Nicole weakens to a tropical storm after striking Florida’s east coast as the first US hurricane in November in nearly 40 years
Nicole has weakened to tropical storm after making landfall as a Category 1 hurricane along the east coast of Florida early Thursday morning, lashing the region with heavy rain and dangerous storm surge as it became the first hurricane to strike the US in November in nearly 40 years.
The storm struck just south of Vero Beach with winds of 75 mph before weakening to a tropical storm shortly after, the National Hurricane Center said. It’s bringing strong winds and heavy rainfall to some areas hit by Hurricane Ian less than two months ago.
Nicole’s colossal path has led to the closures of many schools, colleges and universities as well as the cancellation of hundreds of flights and the shuttering of amusement parks. Additionally, some residents evacuated their homes after they were deemed unsafe and at risk of collapse due to the storm’s impact.
In Volusia County, officials told people to leave more than 20 buildings found to be structurally unsound due to Ian’s impact in late September.
“There is a strong potential that one or more buildings will collapse during the storm,” Volusia County Sheriff Mike Chitwood told CNN affiliate WESH-TV on Wednesday. “Right now, ground zero is here.”
Nicole, which also threatens to whip up tornadoes, is expected to weaken to a depression early Friday and become a post-tropical cyclone over the Southeast.
On Wednesday evening, Nicole brought strong winds and dangerous storm surge to the northwestern Bahamas, the National Hurricane Center in the US said.
Here’s what to know:
Tens of thousands without power: More than 80,000 homes and businesses were without power early Thursday after the storm made landfall in Florida, according to Poweroutage.us. A tropical storm warning is in effect from Boca Raton to the Flagler-Volusia County Line in Florida. Up to 8 inches of rain can drench eastern, central and northern portions of Florida. Plus, between 2 to 6 inches are expected from parts of the US southeast to the southern and central Appalachians and western mid-Atlantic through Friday, the hurricane center said.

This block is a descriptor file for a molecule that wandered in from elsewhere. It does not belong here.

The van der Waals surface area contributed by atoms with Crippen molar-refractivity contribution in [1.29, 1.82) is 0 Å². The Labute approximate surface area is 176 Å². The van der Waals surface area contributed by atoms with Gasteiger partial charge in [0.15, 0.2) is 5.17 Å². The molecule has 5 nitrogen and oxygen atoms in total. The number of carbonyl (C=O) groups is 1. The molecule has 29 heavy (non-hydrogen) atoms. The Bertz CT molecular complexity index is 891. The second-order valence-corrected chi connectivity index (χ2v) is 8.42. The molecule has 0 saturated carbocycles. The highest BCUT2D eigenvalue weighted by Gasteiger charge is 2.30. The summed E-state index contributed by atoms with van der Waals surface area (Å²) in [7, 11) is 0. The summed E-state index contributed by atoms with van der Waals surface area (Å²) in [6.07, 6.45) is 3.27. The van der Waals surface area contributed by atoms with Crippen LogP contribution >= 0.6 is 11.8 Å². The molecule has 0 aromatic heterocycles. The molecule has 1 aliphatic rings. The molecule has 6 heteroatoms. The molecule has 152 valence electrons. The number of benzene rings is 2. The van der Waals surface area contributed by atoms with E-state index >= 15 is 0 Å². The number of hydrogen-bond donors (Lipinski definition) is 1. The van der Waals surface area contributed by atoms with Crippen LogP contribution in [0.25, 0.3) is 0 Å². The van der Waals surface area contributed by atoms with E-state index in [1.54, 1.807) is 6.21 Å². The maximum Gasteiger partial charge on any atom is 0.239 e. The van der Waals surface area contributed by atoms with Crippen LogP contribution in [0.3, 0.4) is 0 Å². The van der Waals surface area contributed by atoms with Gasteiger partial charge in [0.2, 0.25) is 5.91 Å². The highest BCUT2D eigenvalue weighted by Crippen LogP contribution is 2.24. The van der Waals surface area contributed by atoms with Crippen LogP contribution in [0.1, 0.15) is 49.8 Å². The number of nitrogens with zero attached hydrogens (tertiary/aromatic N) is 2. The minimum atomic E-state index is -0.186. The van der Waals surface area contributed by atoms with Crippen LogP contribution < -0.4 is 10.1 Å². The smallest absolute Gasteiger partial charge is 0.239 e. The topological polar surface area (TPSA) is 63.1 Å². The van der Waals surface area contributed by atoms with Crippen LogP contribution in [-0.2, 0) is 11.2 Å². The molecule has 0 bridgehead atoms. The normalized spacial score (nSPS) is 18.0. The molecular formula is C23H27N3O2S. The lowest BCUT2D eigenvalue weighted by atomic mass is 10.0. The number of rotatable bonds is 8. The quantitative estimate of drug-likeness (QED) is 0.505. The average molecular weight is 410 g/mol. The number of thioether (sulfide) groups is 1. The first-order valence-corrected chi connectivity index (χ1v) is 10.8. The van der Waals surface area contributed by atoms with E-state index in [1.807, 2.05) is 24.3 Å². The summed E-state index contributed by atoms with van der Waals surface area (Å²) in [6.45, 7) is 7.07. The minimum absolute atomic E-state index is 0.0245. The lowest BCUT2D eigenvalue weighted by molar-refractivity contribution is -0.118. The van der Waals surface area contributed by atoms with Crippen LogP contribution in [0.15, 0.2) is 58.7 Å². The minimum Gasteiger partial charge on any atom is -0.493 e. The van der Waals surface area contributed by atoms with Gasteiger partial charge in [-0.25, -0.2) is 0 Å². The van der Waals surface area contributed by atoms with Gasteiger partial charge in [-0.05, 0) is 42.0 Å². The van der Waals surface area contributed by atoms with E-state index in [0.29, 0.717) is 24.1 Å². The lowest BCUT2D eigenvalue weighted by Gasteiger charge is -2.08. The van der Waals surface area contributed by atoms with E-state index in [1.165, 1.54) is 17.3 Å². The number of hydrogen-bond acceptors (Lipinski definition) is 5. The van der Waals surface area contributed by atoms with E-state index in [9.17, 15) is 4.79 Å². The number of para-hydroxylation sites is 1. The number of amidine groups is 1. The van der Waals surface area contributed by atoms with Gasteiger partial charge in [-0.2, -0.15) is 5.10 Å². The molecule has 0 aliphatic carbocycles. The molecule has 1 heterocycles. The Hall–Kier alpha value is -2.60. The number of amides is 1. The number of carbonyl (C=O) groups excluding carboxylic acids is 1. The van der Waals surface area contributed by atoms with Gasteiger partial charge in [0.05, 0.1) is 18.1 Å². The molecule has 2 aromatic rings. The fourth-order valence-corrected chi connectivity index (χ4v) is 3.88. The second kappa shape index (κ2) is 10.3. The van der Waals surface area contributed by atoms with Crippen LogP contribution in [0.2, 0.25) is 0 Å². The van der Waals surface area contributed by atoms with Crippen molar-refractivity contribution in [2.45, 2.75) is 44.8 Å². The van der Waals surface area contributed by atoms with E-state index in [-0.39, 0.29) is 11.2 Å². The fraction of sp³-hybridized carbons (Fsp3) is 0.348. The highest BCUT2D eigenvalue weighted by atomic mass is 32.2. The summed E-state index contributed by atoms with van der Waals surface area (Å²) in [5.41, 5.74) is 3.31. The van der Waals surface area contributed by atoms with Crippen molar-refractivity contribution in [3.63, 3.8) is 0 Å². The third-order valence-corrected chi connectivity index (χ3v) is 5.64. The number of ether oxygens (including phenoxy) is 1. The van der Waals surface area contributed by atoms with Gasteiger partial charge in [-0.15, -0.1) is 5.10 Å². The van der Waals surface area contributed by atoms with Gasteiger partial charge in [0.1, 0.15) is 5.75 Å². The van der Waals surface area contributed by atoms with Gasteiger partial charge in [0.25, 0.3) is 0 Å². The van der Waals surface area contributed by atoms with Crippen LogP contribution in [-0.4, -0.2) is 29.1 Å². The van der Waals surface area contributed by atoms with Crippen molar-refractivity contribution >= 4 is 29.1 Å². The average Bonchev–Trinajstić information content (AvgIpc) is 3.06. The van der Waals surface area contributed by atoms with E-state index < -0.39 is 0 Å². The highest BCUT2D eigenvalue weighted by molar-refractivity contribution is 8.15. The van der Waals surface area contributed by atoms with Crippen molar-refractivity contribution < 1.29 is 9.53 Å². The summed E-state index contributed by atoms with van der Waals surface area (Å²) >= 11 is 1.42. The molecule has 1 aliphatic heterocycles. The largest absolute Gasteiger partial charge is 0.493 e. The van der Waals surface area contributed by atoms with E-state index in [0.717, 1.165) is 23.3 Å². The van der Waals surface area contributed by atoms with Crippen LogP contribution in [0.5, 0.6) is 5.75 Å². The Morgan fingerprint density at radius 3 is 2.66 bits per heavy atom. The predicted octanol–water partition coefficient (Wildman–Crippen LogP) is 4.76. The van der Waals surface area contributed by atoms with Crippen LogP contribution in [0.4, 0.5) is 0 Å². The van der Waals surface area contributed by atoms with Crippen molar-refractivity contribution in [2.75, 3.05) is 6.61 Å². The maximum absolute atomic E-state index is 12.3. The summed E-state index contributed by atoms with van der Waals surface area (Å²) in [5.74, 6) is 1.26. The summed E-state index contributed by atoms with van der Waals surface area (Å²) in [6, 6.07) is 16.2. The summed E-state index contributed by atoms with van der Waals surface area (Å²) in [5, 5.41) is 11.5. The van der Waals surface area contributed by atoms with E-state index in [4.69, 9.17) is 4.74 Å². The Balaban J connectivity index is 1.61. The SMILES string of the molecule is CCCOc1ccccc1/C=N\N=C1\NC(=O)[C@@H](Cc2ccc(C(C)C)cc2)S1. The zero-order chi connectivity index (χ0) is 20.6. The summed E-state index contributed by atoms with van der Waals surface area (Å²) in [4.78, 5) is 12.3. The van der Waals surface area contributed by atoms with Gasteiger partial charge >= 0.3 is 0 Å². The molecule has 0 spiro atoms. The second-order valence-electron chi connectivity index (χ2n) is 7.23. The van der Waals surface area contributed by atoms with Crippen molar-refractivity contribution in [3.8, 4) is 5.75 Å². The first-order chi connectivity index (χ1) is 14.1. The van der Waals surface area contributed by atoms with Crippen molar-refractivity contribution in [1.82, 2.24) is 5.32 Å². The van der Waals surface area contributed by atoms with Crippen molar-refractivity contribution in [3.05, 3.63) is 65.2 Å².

Historic hurricane: Nicole’s landfall Thursday was historic because it became the latest in a calendar year a hurricane has ever struck Florida’s Atlantic coast. The storm’s landfall broke a previous record set by the Yankee Hurricane, which hit Florida’s east coast on November 4, 1935.
Residents urged to evacuate unsafe buildings: Ahead of Nicole’s landfall, officials asked people to evacuate some buildings deemed unsafe to withstand the storm. In New Smyrna Beach, officials determined some condos are unsound due to the erosion of a sea wall. And in Daytona Beach Shores, which is still reeling from Hurricane Ian’s impact, at least 11 buildings are at risk of collapse, according to Public Safety Department Director Michael Fowler.
School closures and flight cancellations: Many school districts, colleges and universities have closed as the storm approaches, according to the Florida Department of Education. Orlando International Airport halted operations Wednesday afternoon, and Miami International Airport said cancellations are possible, but it does not plan on closing.
South Carolina residents should prepare: People across the state should prepare for the likelihood that Nicole could bring heavy rain and winds. “Given the uncertainty of the storm’s strength and path as it approaches South Carolina, residents need to have their personal emergency plans ready to go just in case we need to take safety precautions later in the week,” said Kim Stenson, who heads the state’s emergency management division.
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